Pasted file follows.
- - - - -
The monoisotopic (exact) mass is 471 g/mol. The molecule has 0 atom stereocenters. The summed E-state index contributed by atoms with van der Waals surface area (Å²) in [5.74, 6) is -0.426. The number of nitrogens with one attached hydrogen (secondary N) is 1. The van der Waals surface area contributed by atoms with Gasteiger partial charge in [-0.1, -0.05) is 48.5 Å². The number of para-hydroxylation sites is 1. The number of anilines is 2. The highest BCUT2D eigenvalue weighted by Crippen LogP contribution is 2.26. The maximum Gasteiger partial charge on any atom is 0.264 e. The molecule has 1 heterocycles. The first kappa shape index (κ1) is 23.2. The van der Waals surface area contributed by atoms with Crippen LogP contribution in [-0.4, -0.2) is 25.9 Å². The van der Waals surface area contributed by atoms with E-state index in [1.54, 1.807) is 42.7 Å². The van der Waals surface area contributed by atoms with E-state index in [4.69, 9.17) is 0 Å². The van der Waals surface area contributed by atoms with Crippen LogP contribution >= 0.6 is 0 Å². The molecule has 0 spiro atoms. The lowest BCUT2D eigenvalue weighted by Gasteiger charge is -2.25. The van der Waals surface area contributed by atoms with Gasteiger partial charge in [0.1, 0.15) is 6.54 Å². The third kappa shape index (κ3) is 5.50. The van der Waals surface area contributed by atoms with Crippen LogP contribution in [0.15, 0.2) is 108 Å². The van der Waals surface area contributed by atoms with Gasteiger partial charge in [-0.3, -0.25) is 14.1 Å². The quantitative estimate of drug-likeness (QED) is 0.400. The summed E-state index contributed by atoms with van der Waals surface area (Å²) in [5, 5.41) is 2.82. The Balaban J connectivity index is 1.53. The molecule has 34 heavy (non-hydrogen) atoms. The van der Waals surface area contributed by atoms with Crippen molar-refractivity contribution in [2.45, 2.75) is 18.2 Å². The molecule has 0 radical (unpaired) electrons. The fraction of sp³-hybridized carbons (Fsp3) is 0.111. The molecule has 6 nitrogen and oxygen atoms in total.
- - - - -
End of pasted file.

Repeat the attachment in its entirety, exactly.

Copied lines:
The monoisotopic (exact) mass is 471 g/mol. The molecule has 0 atom stereocenters. The summed E-state index contributed by atoms with van der Waals surface area (Å²) in [5.74, 6) is -0.426. The number of nitrogens with one attached hydrogen (secondary N) is 1. The van der Waals surface area contributed by atoms with Gasteiger partial charge in [-0.1, -0.05) is 48.5 Å². The number of para-hydroxylation sites is 1. The number of anilines is 2. The highest BCUT2D eigenvalue weighted by Crippen LogP contribution is 2.26. The maximum Gasteiger partial charge on any atom is 0.264 e. The molecule has 1 heterocycles. The first kappa shape index (κ1) is 23.2. The van der Waals surface area contributed by atoms with Crippen LogP contribution in [-0.4, -0.2) is 25.9 Å². The van der Waals surface area contributed by atoms with E-state index in [1.54, 1.807) is 42.7 Å². The van der Waals surface area contributed by atoms with E-state index in [4.69, 9.17) is 0 Å². The van der Waals surface area contributed by atoms with Crippen LogP contribution >= 0.6 is 0 Å². The molecule has 0 spiro atoms. The lowest BCUT2D eigenvalue weighted by Gasteiger charge is -2.25. The van der Waals surface area contributed by atoms with Gasteiger partial charge in [0.1, 0.15) is 6.54 Å². The third kappa shape index (κ3) is 5.50. The van der Waals surface area contributed by atoms with Crippen LogP contribution in [0.15, 0.2) is 108 Å². The van der Waals surface area contributed by atoms with Gasteiger partial charge in [-0.3, -0.25) is 14.1 Å². The quantitative estimate of drug-likeness (QED) is 0.400. The summed E-state index contributed by atoms with van der Waals surface area (Å²) in [5, 5.41) is 2.82. The Balaban J connectivity index is 1.53. The molecule has 34 heavy (non-hydrogen) atoms. The van der Waals surface area contributed by atoms with Crippen molar-refractivity contribution in [2.45, 2.75) is 18.2 Å². The molecule has 0 radical (unpaired) electrons. The fraction of sp³-hybridized carbons (Fsp3) is 0.111. The molecule has 6 nitrogen and oxygen atoms in total.